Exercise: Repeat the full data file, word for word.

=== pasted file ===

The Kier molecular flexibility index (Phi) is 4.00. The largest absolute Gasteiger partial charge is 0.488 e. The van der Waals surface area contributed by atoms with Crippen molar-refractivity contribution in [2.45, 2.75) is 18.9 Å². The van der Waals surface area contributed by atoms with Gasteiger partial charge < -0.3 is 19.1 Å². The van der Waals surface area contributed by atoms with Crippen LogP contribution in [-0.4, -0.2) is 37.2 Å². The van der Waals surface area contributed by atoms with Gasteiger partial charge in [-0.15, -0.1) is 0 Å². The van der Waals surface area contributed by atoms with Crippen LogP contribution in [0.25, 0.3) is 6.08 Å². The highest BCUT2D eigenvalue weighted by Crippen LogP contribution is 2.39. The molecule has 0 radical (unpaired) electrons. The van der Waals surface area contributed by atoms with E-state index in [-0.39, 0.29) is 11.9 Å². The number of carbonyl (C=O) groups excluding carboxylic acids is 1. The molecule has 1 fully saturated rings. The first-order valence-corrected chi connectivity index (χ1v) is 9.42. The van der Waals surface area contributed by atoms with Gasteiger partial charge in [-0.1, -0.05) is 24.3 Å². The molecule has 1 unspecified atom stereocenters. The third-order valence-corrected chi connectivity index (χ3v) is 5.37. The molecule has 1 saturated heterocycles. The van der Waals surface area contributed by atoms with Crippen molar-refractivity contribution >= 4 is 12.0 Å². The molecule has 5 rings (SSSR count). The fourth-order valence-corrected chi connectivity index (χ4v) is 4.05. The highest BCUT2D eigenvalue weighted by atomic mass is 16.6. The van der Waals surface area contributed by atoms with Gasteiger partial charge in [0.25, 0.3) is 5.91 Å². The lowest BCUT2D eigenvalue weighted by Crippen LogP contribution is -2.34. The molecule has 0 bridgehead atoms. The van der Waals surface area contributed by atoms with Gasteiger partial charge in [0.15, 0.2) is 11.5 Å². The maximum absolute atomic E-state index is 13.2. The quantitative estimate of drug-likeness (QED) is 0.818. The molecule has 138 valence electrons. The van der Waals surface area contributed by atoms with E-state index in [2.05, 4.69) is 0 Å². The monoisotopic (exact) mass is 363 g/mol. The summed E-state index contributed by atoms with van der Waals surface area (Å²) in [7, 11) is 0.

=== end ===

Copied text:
The Kier molecular flexibility index (Phi) is 4.00. The largest absolute Gasteiger partial charge is 0.488 e. The van der Waals surface area contributed by atoms with Crippen molar-refractivity contribution in [2.45, 2.75) is 18.9 Å². The van der Waals surface area contributed by atoms with Gasteiger partial charge < -0.3 is 19.1 Å². The van der Waals surface area contributed by atoms with Crippen LogP contribution in [-0.4, -0.2) is 37.2 Å². The van der Waals surface area contributed by atoms with Gasteiger partial charge in [-0.15, -0.1) is 0 Å². The van der Waals surface area contributed by atoms with Crippen LogP contribution in [0.25, 0.3) is 6.08 Å². The highest BCUT2D eigenvalue weighted by Crippen LogP contribution is 2.39. The molecule has 0 radical (unpaired) electrons. The van der Waals surface area contributed by atoms with E-state index in [-0.39, 0.29) is 11.9 Å². The number of carbonyl (C=O) groups excluding carboxylic acids is 1. The molecule has 1 fully saturated rings. The first-order valence-corrected chi connectivity index (χ1v) is 9.42. The van der Waals surface area contributed by atoms with Gasteiger partial charge in [-0.1, -0.05) is 24.3 Å². The molecule has 1 unspecified atom stereocenters. The third-order valence-corrected chi connectivity index (χ3v) is 5.37. The molecule has 1 saturated heterocycles. The van der Waals surface area contributed by atoms with Crippen molar-refractivity contribution >= 4 is 12.0 Å². The molecule has 5 rings (SSSR count). The fourth-order valence-corrected chi connectivity index (χ4v) is 4.05. The highest BCUT2D eigenvalue weighted by atomic mass is 16.6. The van der Waals surface area contributed by atoms with Gasteiger partial charge in [0.25, 0.3) is 5.91 Å². The lowest BCUT2D eigenvalue weighted by Crippen LogP contribution is -2.34. The molecule has 0 bridgehead atoms. The van der Waals surface area contributed by atoms with Gasteiger partial charge in [0.15, 0.2) is 11.5 Å². The maximum absolute atomic E-state index is 13.2. The quantitative estimate of drug-likeness (QED) is 0.818. The molecule has 138 valence electrons. The van der Waals surface area contributed by atoms with E-state index in [2.05, 4.69) is 0 Å². The monoisotopic (exact) mass is 363 g/mol. The summed E-state index contributed by atoms with van der Waals surface area (Å²) in [7, 11) is 0.